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“Not only are they not getting access to classified information or already appropriated funds, they aren’t getting their review teams into the agencies, and getting ahold of the real budget picture in the agencies and the real personnel picture,” CNN reported Denis McDonough, who was President Barack Obama’s chief of staff, saying.

President-elect Joe Biden on stage with Vice President-elect Kamala Harris. [AP]

News reports suggest this can cause lapses in national security and result in circumstances where the Biden-Harris administration would have to scramble to catch up in January 2021 when they enter the White House to make up for the lost time.

Also Read | What to expect from the Joe Biden-Kamala Harris administration

This period of transition is important because it essentially allows the incoming team to get a sense of the working of the government on both the domestic and international stages. Experts believe the coronavirus outbreak has upped the stakes this time because one of the first tasks domestically for the Biden-Harris team would involve handling the coronavirus outbreak. The US is among the nations that globally have the highest rates of infections and related deaths.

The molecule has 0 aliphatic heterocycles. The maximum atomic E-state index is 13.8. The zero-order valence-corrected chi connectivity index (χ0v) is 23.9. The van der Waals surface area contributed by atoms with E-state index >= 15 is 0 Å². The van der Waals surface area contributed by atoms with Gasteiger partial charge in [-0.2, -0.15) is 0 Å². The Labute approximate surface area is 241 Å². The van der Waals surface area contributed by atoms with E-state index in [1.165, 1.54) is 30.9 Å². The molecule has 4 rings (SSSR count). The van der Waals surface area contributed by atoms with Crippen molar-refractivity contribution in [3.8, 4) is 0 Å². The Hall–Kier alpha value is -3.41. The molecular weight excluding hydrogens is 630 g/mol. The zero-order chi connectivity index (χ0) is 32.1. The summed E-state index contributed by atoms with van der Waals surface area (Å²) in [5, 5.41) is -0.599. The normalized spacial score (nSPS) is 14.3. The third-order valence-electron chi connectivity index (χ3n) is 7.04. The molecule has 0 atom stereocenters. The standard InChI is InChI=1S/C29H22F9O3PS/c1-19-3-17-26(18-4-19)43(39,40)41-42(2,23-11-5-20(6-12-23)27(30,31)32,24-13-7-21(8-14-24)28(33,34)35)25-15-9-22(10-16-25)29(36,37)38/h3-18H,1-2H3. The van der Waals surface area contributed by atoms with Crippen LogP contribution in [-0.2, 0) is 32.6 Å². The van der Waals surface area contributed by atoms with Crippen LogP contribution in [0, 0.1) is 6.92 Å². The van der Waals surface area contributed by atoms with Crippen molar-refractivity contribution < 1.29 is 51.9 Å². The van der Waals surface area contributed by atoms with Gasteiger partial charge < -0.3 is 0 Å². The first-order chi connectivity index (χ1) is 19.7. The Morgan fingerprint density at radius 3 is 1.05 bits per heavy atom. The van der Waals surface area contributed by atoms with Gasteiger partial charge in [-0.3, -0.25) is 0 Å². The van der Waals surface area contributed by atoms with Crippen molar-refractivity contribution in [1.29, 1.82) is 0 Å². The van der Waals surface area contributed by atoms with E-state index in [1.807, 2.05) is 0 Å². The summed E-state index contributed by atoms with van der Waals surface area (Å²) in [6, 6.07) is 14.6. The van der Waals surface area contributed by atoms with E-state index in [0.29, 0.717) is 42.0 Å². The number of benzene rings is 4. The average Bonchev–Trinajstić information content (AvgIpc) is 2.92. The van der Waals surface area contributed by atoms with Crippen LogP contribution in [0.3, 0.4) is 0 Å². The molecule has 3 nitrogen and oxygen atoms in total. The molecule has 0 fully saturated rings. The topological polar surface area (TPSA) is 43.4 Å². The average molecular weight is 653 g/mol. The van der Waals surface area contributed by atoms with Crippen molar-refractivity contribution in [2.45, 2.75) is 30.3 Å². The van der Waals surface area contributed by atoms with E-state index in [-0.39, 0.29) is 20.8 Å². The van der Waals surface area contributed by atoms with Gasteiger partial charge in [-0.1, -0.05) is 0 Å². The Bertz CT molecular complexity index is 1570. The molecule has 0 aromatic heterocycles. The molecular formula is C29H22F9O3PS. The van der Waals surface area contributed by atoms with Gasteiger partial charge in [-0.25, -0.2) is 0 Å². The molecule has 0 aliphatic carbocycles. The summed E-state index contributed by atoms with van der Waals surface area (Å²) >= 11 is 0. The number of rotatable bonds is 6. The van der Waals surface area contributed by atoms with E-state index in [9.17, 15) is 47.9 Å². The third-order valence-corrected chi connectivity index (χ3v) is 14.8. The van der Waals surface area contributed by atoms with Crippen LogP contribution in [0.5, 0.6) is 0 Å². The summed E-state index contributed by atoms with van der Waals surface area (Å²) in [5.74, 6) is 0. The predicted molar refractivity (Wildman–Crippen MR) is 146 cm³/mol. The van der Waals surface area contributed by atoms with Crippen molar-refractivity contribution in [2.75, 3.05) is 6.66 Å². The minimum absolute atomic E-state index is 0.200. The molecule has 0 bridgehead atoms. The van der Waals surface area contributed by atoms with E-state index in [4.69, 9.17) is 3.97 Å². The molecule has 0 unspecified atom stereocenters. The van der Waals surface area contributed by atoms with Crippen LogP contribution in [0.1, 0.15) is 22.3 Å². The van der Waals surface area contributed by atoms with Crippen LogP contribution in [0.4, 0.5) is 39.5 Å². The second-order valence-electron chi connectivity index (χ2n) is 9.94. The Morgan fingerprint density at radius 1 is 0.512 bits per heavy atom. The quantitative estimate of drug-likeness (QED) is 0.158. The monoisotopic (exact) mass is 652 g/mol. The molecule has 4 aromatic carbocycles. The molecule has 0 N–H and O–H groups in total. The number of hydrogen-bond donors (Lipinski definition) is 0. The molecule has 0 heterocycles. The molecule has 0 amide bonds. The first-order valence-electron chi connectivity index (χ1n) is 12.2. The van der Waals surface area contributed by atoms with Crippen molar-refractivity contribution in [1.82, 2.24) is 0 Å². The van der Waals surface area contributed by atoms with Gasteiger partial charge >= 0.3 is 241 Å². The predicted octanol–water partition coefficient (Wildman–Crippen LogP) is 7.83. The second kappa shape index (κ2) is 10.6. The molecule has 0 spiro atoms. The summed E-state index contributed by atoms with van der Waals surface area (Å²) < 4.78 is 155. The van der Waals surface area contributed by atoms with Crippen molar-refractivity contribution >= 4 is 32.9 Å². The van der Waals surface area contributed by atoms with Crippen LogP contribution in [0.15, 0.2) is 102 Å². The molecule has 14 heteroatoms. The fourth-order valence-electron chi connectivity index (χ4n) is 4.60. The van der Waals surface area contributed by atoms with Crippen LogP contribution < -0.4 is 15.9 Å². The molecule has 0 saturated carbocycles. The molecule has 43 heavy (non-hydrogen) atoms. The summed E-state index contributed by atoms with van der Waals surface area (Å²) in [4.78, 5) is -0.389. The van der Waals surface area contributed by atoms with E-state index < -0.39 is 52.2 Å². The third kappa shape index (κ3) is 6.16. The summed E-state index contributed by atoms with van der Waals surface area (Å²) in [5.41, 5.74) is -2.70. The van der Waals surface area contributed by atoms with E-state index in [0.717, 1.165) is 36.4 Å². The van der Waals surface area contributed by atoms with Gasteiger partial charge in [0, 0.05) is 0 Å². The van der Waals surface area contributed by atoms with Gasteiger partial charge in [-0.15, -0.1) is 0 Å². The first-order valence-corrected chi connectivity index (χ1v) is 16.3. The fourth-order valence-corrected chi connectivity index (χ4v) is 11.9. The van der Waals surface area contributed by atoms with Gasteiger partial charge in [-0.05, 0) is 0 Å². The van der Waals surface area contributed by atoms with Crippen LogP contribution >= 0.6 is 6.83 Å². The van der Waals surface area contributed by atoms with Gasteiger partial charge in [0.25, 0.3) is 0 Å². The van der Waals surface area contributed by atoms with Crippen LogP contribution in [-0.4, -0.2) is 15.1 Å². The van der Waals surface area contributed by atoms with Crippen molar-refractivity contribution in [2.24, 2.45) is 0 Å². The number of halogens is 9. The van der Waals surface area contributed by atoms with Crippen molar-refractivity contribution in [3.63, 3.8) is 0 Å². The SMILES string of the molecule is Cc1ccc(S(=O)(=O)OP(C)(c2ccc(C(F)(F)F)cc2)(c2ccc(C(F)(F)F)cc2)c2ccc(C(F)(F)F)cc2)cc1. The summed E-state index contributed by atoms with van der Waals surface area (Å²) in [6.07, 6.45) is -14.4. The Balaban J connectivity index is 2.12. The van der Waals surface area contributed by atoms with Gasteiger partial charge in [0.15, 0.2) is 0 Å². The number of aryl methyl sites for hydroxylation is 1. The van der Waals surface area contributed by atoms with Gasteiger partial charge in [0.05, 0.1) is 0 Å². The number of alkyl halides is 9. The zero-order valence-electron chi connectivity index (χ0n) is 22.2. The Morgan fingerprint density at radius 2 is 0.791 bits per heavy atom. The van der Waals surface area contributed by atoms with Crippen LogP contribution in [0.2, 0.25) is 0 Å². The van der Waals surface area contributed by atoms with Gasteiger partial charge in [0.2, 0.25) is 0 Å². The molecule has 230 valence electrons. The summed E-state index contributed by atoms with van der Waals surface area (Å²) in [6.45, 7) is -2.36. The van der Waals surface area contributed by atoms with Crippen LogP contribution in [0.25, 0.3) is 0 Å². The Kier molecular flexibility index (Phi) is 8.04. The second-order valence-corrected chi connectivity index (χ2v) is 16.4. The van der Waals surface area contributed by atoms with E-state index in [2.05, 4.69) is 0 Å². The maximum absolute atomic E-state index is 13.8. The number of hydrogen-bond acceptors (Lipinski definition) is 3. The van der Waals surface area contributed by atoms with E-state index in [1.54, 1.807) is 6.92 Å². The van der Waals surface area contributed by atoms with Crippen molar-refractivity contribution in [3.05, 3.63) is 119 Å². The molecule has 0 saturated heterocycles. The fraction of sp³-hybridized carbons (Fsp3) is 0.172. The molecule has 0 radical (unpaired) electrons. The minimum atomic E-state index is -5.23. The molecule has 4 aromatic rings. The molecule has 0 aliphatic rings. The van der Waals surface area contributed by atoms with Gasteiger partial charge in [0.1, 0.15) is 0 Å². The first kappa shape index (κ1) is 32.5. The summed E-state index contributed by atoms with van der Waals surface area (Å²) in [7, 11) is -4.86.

According to CNN, there are concerns among the Biden-Harris transition team that even current Pentagon officials, particularly Trump loyalists, may not cooperate in matters of national defense. This past week, Defense Secretary Mark Esper was fired by Trump on Monday. According to the CNN report, Biden’s team has resorted to reaching out to former Pentagon officials who worked under former Defense Secretary Jim Mattis in an attempt to gather information that they would need.

President Donald Trump walks away after speaking at the White House (File AP Photo/Evan Vucci)

Although the Trump team has launched legal proceedings to contest the election results, the futility of the exercise may be dawning on them now. On Friday, Biden won the state of Georgia, the first Democratic candidate to do so since 1992. This solidifies Biden’s victory, giving him a total of 306 votes in the electoral college over Trump’s 232 votes.